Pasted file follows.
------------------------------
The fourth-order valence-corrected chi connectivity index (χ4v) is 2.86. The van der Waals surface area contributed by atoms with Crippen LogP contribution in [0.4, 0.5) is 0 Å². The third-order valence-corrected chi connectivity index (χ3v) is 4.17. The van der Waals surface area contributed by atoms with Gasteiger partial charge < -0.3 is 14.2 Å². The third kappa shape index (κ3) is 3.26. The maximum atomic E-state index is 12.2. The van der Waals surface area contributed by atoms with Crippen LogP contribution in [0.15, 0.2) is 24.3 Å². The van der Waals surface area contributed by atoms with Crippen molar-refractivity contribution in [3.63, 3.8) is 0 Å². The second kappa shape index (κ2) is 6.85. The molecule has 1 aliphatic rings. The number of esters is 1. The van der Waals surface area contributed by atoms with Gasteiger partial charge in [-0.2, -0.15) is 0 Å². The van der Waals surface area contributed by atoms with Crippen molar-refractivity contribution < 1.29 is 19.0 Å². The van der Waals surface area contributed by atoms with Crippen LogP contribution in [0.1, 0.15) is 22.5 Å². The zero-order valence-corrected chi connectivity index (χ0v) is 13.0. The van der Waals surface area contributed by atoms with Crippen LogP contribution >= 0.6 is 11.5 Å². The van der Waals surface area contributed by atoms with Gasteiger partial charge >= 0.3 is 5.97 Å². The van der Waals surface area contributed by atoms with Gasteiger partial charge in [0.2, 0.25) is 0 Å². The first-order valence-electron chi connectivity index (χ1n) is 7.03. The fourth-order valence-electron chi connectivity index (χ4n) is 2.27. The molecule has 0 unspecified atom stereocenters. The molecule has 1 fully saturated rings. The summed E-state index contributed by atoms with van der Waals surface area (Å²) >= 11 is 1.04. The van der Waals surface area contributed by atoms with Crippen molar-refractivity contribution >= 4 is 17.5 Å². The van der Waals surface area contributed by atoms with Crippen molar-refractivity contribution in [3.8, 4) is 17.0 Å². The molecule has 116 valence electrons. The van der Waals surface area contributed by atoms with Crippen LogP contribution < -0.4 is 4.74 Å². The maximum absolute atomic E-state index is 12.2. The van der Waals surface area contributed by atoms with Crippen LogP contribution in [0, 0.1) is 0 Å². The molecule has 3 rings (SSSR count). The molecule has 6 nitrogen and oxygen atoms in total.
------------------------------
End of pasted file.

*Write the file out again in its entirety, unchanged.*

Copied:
The fourth-order valence-corrected chi connectivity index (χ4v) is 2.86. The van der Waals surface area contributed by atoms with Crippen LogP contribution in [0.4, 0.5) is 0 Å². The third-order valence-corrected chi connectivity index (χ3v) is 4.17. The van der Waals surface area contributed by atoms with Gasteiger partial charge < -0.3 is 14.2 Å². The third kappa shape index (κ3) is 3.26. The maximum atomic E-state index is 12.2. The van der Waals surface area contributed by atoms with Crippen LogP contribution in [0.15, 0.2) is 24.3 Å². The van der Waals surface area contributed by atoms with Crippen molar-refractivity contribution in [3.63, 3.8) is 0 Å². The second kappa shape index (κ2) is 6.85. The molecule has 1 aliphatic rings. The number of esters is 1. The van der Waals surface area contributed by atoms with Gasteiger partial charge in [-0.2, -0.15) is 0 Å². The van der Waals surface area contributed by atoms with Crippen molar-refractivity contribution < 1.29 is 19.0 Å². The van der Waals surface area contributed by atoms with Crippen LogP contribution in [0.1, 0.15) is 22.5 Å². The zero-order valence-corrected chi connectivity index (χ0v) is 13.0. The van der Waals surface area contributed by atoms with Crippen LogP contribution >= 0.6 is 11.5 Å². The van der Waals surface area contributed by atoms with Gasteiger partial charge >= 0.3 is 5.97 Å². The van der Waals surface area contributed by atoms with Gasteiger partial charge in [0.2, 0.25) is 0 Å². The first-order valence-electron chi connectivity index (χ1n) is 7.03. The fourth-order valence-electron chi connectivity index (χ4n) is 2.27. The molecule has 0 unspecified atom stereocenters. The molecule has 1 fully saturated rings. The summed E-state index contributed by atoms with van der Waals surface area (Å²) >= 11 is 1.04. The van der Waals surface area contributed by atoms with Crippen molar-refractivity contribution >= 4 is 17.5 Å². The van der Waals surface area contributed by atoms with Crippen molar-refractivity contribution in [3.8, 4) is 17.0 Å². The molecule has 116 valence electrons. The van der Waals surface area contributed by atoms with Crippen LogP contribution < -0.4 is 4.74 Å². The maximum absolute atomic E-state index is 12.2. The van der Waals surface area contributed by atoms with Crippen LogP contribution in [0, 0.1) is 0 Å². The molecule has 3 rings (SSSR count). The molecule has 6 nitrogen and oxygen atoms in total.